Dr Jason Fung says:** ‘’ Under normal conditions, high insulin levels encourage sugar and fat storage. Low insulin levels encourage glycogen and fat burning. Sustained levels of excessive insulin will tend to increase fat storage. An imbalance between the feeding and fasting will lead to increased insulin, which causes increased fat and voilà –obesity.’’

Join me for an info session where I discuss exactly how you can balance your insulin levels using delicious whole foods and simple lifestyle changes.

I never intended to become a weight loss specialist. What I’m realizing though is that weight issues open up the conversation.

My real pleasure comes from seeing the significant improvements that people experience as a side effect of nourishing their bodies with whole foods, balancing insulin levels, improving digestion and maximizing elimination. That’s the good stuff. The weight loss is just the icing on the cake.

My real passion is making the good stuff doable and delicious. I’m all about the win-wins

There is a lot of evidence that proves that we aren’t simply victims of our good or bad genes and that we have a lot more power and control over our health.

I also believe that our food is our fuel and one of the great joys of life.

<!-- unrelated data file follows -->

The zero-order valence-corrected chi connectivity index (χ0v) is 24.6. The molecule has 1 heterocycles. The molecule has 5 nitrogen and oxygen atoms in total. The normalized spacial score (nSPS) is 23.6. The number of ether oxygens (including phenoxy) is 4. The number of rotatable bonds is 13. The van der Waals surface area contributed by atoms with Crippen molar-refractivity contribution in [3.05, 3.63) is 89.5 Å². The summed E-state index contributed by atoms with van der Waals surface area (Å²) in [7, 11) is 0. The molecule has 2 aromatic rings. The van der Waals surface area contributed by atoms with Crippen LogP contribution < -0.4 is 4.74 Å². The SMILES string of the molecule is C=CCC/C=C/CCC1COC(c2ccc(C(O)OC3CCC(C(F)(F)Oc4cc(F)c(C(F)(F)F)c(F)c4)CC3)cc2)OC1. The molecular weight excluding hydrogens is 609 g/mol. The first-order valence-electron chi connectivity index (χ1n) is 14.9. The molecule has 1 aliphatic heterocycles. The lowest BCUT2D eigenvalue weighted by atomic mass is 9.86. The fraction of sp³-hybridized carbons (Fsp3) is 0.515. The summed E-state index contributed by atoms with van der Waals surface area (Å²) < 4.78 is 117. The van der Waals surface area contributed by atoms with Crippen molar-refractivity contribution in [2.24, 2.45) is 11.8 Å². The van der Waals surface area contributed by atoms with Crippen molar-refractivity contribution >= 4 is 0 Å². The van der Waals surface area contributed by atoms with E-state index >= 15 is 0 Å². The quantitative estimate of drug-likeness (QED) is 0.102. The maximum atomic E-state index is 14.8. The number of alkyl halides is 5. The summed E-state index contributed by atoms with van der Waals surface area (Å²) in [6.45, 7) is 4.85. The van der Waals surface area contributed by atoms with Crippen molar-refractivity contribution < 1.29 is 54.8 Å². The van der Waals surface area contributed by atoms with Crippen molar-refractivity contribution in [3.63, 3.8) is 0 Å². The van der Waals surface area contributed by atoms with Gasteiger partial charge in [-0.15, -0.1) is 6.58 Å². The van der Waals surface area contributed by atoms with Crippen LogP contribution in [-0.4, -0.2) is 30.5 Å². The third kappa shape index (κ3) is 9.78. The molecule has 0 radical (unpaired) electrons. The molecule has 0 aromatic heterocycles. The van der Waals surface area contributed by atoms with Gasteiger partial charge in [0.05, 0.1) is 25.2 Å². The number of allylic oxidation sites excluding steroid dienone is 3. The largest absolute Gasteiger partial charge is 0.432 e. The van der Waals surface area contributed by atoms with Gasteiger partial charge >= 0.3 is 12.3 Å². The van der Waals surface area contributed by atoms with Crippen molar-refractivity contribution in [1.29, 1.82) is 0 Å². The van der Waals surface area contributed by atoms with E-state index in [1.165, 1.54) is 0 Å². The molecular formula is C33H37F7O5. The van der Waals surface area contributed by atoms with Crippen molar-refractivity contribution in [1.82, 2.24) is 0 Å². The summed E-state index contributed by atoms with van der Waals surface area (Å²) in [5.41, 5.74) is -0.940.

Our food should nourish and delight us and so it should be chosen carefully, honoured and savoured.

Fat doesn’t make you fat. Chronically high insulin levels make you fat.

Fat is delicious. It’s is the vehicle for flavour in our food. Food that is fat-free or low-fat tastes like cardboard which is why food manufacturers have to add loads of sugar, artificial flavours or worst of all, artificial sugar to make them palatable.

Here’s what Dr Willett of Harvard writes:
”Diets high in fat do not account for the high prevalence of excess body fat in Western countries; reductions in the percentage of energy from fat will have no important benefits and could further exacerbate this problem. The emphasis on total fat reduction has been a serious distraction in efforts to control obesity and improve health in general.” Reference here

Fats keep us satiated; boost the immune system, lower inflammation, protect our brain and help regulate hormone production.

But before you go clicking your heels for a bucket of KFC, let me say that not all fats are created equal.  As healthy as some fats are, others could be contributing to your inflammation and heart disease.

Food manufacturers will have us believe that because something is labelled all vegetable it’s considered healthy.